Cool video:
Jennifer 8. Lee: Who was General Tso? and other
mysteries of American Chinese food.

My mother got me this book for Christmas:

no wave post-punk

I enjoyed it; I’ve always liked no wave. I started listening to music before I had regular internet access, so I turned, as ever, to books . Rolling Stone’s Women in Rock and Alec Foege’s Confusion is Next, a history of Sonic Youth, were the two volumes that guided my listening selections as a young teenager. I don’t even remember how I found Sonic Youth, but my suspicion is that they were a recommendation from my librarian, Tom. The library had an extensive CD collection, where I discovered Joy Division and the Pixies, among others.

As a result of Confusion is Next, I listened to Sun Ra and His Solar Arkestra alongside Hole, PJ Harvey, Sonic Youth, and Blink 182. I can’t claim that my choices were the result of a sophisticated ear or a precocious musical palate, but I enjoyed all of them. The first song I ever downloaded from the internet was Lydia Lunch and Rowland S. Howard’s “What is Memory,” which was a free mp3 download somewhere. (I had about three weeks of self-righteous glory in refusing to illegally download music after my family got internet at home. Then I caved and installed Napster.) So the stars of no wave and I have had a long musical history.

No Wave: Post-Punk. Underground. New York. 1976-1980. is an excellent oral and photographic history of that time period. It captures what I had known (or been able to conceive of, at 13 or 14): the grittiness, poverty, dirtiness of New York in the late seventies and early eighties.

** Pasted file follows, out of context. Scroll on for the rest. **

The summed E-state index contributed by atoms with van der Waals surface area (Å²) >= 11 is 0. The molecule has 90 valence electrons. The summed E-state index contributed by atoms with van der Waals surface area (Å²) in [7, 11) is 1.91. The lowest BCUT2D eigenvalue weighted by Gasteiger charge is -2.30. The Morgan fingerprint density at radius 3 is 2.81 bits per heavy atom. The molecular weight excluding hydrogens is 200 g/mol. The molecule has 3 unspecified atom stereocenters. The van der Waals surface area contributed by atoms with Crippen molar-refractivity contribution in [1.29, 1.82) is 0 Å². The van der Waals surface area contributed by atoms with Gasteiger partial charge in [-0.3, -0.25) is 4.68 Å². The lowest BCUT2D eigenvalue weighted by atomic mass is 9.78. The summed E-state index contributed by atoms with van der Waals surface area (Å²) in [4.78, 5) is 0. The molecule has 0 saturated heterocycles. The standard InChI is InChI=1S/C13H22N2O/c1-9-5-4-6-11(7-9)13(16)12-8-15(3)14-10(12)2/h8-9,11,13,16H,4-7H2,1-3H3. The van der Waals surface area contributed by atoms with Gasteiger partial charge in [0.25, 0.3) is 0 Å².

Lydia Lunch was 16 and 17 at the zenith of the no wave scene. I was surprised to discover that I’ve been unwittingly aping her style, decades in the future.

The thing that I always loved, and which always fascinated me about no wave, was the wealth of strong, brash women making music and involved in the scene. Lydia Lunch, although she might have been the teen queen bee, was far from an exception. The untutored sound of many no wave bands was what invited in their members, many of whom had never played an instrument before. Lunch, Ikue Mori, Pat Place, Barbara Ess, Adele Bertai, and Nancy Arlen were just a few of the women in the bands that comprised the no wave scene.

Of course, as I always do, I exhausted my library resources and requested a number of related books to read. You call it what you want; I’ll call it distraction from the stress of the academic year. I also bought Rome ’78, a film starring many no wave regulars, because I couldn’t find it through any lending venue. As it turns out, the movie is out of print, but it’s available on DVD from Don of Subterranean Cinema for a reasonable price.

Tonight, I am listening to Telefon Tel Aviv, an IDM ensemble who are not really related to this post at all.

This corner of the web came into being as the result of the following quote on overheardinny.com:

Frumpy mom, holding up item for hipster tween daughter: Catherine, is this ironic?

–Beacon’s Closet, Williamsburg

For some reason, this struck me as both apt and significant.